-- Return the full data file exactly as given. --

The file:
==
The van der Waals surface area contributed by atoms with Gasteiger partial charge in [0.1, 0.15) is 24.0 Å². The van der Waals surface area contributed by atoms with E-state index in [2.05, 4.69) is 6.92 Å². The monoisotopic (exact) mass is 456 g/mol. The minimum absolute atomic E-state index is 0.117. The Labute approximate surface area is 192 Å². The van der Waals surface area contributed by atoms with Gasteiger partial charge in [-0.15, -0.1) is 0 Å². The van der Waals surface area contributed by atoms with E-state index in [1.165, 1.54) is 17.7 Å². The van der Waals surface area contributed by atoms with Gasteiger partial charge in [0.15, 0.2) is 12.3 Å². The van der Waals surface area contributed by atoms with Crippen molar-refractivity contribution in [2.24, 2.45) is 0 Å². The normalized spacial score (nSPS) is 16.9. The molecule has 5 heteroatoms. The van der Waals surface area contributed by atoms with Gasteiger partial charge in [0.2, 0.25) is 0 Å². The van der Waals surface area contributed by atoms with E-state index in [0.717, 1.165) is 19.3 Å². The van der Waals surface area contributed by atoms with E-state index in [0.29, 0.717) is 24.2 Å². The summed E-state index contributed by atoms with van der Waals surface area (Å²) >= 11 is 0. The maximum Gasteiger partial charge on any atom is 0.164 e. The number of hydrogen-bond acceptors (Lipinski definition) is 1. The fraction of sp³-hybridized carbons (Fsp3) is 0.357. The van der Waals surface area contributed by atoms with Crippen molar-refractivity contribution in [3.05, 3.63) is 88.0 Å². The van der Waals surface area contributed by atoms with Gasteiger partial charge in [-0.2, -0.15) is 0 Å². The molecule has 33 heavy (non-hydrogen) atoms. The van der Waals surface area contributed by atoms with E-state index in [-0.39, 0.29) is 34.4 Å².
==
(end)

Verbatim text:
The van der Waals surface area contributed by atoms with Gasteiger partial charge in [0.1, 0.15) is 24.0 Å². The van der Waals surface area contributed by atoms with E-state index in [2.05, 4.69) is 6.92 Å². The monoisotopic (exact) mass is 456 g/mol. The minimum absolute atomic E-state index is 0.117. The Labute approximate surface area is 192 Å². The van der Waals surface area contributed by atoms with Gasteiger partial charge in [-0.15, -0.1) is 0 Å². The van der Waals surface area contributed by atoms with E-state index in [1.165, 1.54) is 17.7 Å². The van der Waals surface area contributed by atoms with Gasteiger partial charge in [0.15, 0.2) is 12.3 Å². The van der Waals surface area contributed by atoms with Crippen molar-refractivity contribution in [2.24, 2.45) is 0 Å². The normalized spacial score (nSPS) is 16.9. The molecule has 5 heteroatoms. The van der Waals surface area contributed by atoms with Gasteiger partial charge in [0.2, 0.25) is 0 Å². The van der Waals surface area contributed by atoms with E-state index in [0.717, 1.165) is 19.3 Å². The van der Waals surface area contributed by atoms with E-state index in [0.29, 0.717) is 24.2 Å². The summed E-state index contributed by atoms with van der Waals surface area (Å²) >= 11 is 0. The maximum Gasteiger partial charge on any atom is 0.164 e. The number of hydrogen-bond acceptors (Lipinski definition) is 1. The fraction of sp³-hybridized carbons (Fsp3) is 0.357. The van der Waals surface area contributed by atoms with Crippen molar-refractivity contribution in [3.05, 3.63) is 88.0 Å². The van der Waals surface area contributed by atoms with Gasteiger partial charge in [-0.2, -0.15) is 0 Å². The molecule has 33 heavy (non-hydrogen) atoms. The van der Waals surface area contributed by atoms with E-state index in [-0.39, 0.29) is 34.4 Å².